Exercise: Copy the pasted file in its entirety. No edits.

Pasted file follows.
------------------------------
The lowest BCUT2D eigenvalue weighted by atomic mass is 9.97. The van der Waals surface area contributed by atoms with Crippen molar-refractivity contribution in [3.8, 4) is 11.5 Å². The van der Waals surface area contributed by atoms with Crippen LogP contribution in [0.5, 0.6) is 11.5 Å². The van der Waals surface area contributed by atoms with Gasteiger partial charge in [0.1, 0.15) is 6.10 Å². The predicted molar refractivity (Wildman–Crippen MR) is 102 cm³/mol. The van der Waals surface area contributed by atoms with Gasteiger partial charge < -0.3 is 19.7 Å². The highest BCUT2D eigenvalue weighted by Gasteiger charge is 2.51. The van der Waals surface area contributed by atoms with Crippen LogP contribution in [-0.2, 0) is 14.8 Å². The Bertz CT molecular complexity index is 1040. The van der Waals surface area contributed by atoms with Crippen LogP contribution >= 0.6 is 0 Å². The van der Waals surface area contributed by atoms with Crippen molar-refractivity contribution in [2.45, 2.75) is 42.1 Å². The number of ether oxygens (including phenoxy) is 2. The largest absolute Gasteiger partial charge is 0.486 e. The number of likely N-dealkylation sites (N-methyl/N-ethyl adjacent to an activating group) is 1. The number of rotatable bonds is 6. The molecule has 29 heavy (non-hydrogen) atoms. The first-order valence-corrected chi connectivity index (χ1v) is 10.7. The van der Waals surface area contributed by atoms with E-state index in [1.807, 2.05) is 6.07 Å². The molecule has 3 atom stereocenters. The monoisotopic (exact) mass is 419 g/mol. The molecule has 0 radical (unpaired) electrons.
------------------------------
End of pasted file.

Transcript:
The lowest BCUT2D eigenvalue weighted by atomic mass is 9.97. The van der Waals surface area contributed by atoms with Crippen molar-refractivity contribution in [3.8, 4) is 11.5 Å². The van der Waals surface area contributed by atoms with Crippen LogP contribution in [0.5, 0.6) is 11.5 Å². The van der Waals surface area contributed by atoms with Gasteiger partial charge in [0.1, 0.15) is 6.10 Å². The predicted molar refractivity (Wildman–Crippen MR) is 102 cm³/mol. The van der Waals surface area contributed by atoms with Gasteiger partial charge < -0.3 is 19.7 Å². The highest BCUT2D eigenvalue weighted by Gasteiger charge is 2.51. The van der Waals surface area contributed by atoms with Crippen LogP contribution in [-0.2, 0) is 14.8 Å². The Bertz CT molecular complexity index is 1040. The van der Waals surface area contributed by atoms with Crippen LogP contribution >= 0.6 is 0 Å². The van der Waals surface area contributed by atoms with Crippen molar-refractivity contribution in [2.45, 2.75) is 42.1 Å². The number of ether oxygens (including phenoxy) is 2. The largest absolute Gasteiger partial charge is 0.486 e. The number of likely N-dealkylation sites (N-methyl/N-ethyl adjacent to an activating group) is 1. The number of rotatable bonds is 6. The molecule has 29 heavy (non-hydrogen) atoms. The first-order valence-corrected chi connectivity index (χ1v) is 10.7. The van der Waals surface area contributed by atoms with E-state index in [1.807, 2.05) is 6.07 Å². The molecule has 3 atom stereocenters. The monoisotopic (exact) mass is 419 g/mol. The molecule has 0 radical (unpaired) electrons.